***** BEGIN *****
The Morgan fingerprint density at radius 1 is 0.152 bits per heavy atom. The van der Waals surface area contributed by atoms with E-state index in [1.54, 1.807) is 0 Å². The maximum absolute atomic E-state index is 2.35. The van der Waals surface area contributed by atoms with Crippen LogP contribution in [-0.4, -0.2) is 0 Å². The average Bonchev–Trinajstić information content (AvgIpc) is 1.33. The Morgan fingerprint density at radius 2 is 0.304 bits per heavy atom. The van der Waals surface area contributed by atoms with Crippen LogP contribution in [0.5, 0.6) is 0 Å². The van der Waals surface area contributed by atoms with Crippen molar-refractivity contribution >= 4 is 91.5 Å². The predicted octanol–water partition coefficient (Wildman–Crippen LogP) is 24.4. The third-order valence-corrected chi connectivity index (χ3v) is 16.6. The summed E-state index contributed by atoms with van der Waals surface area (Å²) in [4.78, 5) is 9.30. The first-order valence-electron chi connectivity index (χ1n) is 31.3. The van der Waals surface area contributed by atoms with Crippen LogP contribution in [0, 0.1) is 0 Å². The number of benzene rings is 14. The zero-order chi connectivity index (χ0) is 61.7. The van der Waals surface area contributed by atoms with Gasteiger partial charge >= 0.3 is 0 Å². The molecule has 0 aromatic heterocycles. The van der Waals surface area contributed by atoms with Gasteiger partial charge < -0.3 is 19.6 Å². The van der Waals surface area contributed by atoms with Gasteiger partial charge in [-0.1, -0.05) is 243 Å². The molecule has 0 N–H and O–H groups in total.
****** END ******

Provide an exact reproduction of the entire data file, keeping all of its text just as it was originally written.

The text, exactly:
The Morgan fingerprint density at radius 1 is 0.152 bits per heavy atom. The van der Waals surface area contributed by atoms with E-state index in [1.54, 1.807) is 0 Å². The maximum absolute atomic E-state index is 2.35. The van der Waals surface area contributed by atoms with Crippen LogP contribution in [-0.4, -0.2) is 0 Å². The average Bonchev–Trinajstić information content (AvgIpc) is 1.33. The Morgan fingerprint density at radius 2 is 0.304 bits per heavy atom. The van der Waals surface area contributed by atoms with Crippen LogP contribution in [0.5, 0.6) is 0 Å². The van der Waals surface area contributed by atoms with Crippen molar-refractivity contribution >= 4 is 91.5 Å². The predicted octanol–water partition coefficient (Wildman–Crippen LogP) is 24.4. The third-order valence-corrected chi connectivity index (χ3v) is 16.6. The summed E-state index contributed by atoms with van der Waals surface area (Å²) in [4.78, 5) is 9.30. The first-order valence-electron chi connectivity index (χ1n) is 31.3. The van der Waals surface area contributed by atoms with Crippen LogP contribution in [0, 0.1) is 0 Å². The number of benzene rings is 14. The zero-order chi connectivity index (χ0) is 61.7. The van der Waals surface area contributed by atoms with Gasteiger partial charge >= 0.3 is 0 Å². The molecule has 0 aromatic heterocycles. The van der Waals surface area contributed by atoms with Gasteiger partial charge < -0.3 is 19.6 Å². The van der Waals surface area contributed by atoms with Gasteiger partial charge in [-0.1, -0.05) is 243 Å². The molecule has 0 N–H and O–H groups in total.